“That’s our policy sir, I can’t give you access to that information”
“But I have the “information.” I’m giving you the information; line and verse.”
“Right but you are not the person who owns the account so I can not give any more information”
“But I have the information and the money to reconcile the issue associated with the information; right now. I’m trying to pay online and you’ve listed the account as “closed.” I’m trying to get it reconciled. Can you “re-open it” so I can pay? Here’s the balance and the account information.”
“No I’m sorry sir. There’s nothing I can do. I can’t give any more information about the account or balance.”
“BUT I HAVE THE ACCOUNT OPEN AND I AM READING YOU THE BALANCE! How about you make the change on the account website (flip the switch) so I can pay it right this second?”
“I’m sorry sir, that’s against our policy. The account timed out and so it has to be handled another way. I know you want to pay the account balance but I can’t facilitate that. Again, that’s our policy.”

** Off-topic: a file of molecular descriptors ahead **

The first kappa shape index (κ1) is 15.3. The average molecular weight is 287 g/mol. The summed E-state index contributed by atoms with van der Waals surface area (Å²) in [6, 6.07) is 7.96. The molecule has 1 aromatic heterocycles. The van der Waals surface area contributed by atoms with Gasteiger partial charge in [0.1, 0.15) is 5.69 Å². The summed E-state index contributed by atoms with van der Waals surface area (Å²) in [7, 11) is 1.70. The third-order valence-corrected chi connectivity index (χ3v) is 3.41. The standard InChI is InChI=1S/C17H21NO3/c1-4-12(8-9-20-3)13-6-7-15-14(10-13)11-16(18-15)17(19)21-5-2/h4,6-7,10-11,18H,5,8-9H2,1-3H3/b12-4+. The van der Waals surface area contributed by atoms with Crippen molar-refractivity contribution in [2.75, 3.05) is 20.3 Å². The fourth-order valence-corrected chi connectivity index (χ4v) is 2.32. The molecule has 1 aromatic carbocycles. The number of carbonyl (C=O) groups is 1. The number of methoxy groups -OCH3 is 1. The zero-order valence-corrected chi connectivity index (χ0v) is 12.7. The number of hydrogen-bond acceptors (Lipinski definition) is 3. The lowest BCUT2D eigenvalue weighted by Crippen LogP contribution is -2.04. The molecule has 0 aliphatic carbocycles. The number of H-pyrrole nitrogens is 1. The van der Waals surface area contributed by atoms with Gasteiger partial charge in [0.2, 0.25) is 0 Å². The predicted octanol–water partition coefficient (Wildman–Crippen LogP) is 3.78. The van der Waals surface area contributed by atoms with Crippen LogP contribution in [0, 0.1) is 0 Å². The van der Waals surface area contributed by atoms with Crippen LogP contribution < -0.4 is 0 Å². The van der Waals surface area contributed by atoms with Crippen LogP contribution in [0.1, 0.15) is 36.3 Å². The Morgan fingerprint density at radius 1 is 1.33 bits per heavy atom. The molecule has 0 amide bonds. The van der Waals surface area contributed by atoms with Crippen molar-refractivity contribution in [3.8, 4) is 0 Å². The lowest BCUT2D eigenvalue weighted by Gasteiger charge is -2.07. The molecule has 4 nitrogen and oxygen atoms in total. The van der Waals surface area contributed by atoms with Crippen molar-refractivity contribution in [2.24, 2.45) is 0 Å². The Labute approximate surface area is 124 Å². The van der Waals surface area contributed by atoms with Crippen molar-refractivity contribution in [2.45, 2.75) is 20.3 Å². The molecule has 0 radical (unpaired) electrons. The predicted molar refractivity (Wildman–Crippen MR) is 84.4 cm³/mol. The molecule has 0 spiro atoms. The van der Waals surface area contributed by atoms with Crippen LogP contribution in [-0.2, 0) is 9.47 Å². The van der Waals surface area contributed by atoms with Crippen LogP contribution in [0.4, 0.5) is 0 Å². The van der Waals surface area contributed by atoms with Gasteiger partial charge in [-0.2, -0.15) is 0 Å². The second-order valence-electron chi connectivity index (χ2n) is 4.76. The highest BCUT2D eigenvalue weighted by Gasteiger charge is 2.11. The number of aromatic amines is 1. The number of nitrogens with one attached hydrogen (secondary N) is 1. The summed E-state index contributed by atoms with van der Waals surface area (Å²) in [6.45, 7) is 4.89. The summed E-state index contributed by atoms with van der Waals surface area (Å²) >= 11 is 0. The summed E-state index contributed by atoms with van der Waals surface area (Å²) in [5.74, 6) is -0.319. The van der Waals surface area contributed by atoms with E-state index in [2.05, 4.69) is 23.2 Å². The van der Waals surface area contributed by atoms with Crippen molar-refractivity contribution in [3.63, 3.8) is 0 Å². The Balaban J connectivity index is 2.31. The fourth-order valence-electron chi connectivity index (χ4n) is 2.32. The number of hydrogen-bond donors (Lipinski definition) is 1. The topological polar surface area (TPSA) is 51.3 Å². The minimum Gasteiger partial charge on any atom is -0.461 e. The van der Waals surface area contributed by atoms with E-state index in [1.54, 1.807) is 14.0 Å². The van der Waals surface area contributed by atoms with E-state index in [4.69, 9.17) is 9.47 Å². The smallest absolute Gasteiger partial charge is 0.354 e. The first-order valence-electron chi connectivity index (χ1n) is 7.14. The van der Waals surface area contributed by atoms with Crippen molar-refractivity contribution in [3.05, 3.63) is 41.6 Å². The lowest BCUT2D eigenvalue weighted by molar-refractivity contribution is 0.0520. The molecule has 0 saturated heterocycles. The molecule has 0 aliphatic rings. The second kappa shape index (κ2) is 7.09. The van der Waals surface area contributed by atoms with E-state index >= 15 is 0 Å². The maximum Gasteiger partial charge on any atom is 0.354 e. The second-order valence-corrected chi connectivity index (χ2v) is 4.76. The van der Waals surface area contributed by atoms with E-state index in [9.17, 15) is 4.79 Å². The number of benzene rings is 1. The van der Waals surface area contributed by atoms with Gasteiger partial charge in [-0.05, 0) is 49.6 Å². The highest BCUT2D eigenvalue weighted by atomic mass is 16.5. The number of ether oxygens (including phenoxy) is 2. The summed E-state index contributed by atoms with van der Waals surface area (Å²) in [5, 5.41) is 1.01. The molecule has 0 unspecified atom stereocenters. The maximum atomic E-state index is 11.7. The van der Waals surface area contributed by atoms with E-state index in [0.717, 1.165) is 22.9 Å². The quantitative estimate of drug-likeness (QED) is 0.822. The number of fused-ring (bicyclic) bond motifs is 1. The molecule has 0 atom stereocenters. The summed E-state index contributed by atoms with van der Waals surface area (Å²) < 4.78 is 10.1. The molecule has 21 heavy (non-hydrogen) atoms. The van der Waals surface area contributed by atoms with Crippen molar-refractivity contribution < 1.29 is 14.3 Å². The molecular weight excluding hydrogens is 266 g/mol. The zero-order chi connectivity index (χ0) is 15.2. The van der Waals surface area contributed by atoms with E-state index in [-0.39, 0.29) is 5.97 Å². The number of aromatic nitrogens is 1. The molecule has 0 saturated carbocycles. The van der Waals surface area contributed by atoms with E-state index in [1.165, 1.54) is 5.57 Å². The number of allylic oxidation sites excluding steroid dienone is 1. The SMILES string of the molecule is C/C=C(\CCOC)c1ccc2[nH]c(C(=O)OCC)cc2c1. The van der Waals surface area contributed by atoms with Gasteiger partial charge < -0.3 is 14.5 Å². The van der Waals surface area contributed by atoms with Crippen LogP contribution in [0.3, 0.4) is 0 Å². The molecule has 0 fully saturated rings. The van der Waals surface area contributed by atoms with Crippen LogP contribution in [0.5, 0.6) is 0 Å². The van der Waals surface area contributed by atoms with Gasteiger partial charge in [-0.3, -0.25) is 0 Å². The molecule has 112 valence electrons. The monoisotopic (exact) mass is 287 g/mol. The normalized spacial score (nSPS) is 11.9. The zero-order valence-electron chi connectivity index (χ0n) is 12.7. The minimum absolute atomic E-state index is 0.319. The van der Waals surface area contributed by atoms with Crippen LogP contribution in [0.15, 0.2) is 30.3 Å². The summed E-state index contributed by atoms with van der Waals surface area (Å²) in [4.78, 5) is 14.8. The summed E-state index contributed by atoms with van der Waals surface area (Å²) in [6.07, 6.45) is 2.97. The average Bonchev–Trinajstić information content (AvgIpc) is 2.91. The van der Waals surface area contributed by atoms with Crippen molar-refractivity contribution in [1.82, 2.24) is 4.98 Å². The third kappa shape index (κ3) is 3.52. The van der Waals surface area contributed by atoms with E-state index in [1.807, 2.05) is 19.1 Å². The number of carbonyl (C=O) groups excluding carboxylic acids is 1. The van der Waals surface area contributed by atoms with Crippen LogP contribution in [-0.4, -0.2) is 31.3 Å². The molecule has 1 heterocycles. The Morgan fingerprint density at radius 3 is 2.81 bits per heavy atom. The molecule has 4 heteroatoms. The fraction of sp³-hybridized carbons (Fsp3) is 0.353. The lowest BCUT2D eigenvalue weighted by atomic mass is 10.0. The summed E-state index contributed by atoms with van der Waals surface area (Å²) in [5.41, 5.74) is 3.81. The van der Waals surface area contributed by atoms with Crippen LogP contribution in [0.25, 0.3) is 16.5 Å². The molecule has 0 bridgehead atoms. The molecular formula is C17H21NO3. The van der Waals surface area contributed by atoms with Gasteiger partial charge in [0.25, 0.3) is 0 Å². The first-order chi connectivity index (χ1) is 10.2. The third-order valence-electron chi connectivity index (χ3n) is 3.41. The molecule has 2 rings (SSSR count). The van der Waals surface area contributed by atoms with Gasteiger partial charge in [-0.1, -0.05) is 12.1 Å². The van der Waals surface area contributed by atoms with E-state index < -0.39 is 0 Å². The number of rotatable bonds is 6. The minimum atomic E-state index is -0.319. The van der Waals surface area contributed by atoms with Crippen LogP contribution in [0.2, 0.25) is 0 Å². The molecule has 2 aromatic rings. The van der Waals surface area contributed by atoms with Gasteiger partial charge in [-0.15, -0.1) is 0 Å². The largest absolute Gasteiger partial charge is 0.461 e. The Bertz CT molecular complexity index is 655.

“Ah. So then you don’t want your money. Legalities and bureaucracy is more important.”
Policy. People. Common Sense (or lack thereof)
Policy is good. It’s supposed to safeguard people and companies; create process; manage risk. Mitigate fraud. I get it. Create policy.
But policy can get in the way. It can be counter-productive.
If policy isn’t making sense; if it’s preventing the very thing you are trying to accomplish or facilitate; if it’s getting in the way of something good and productive, then policy needs to be modified. (Isn’t that why there are managers?)
The thing that is sometimes lost in the interaction is that we are working with people, not policy. We shouldn’t be a slave to policy. We should use it as a guide, an important reference, a sensible context, but not as a strict manifesto, unable to be modified regardless of the circumstance.
People, and “doing the right things,” are more important than policy. Remember that in situations that are on the edges or outside the boundaries.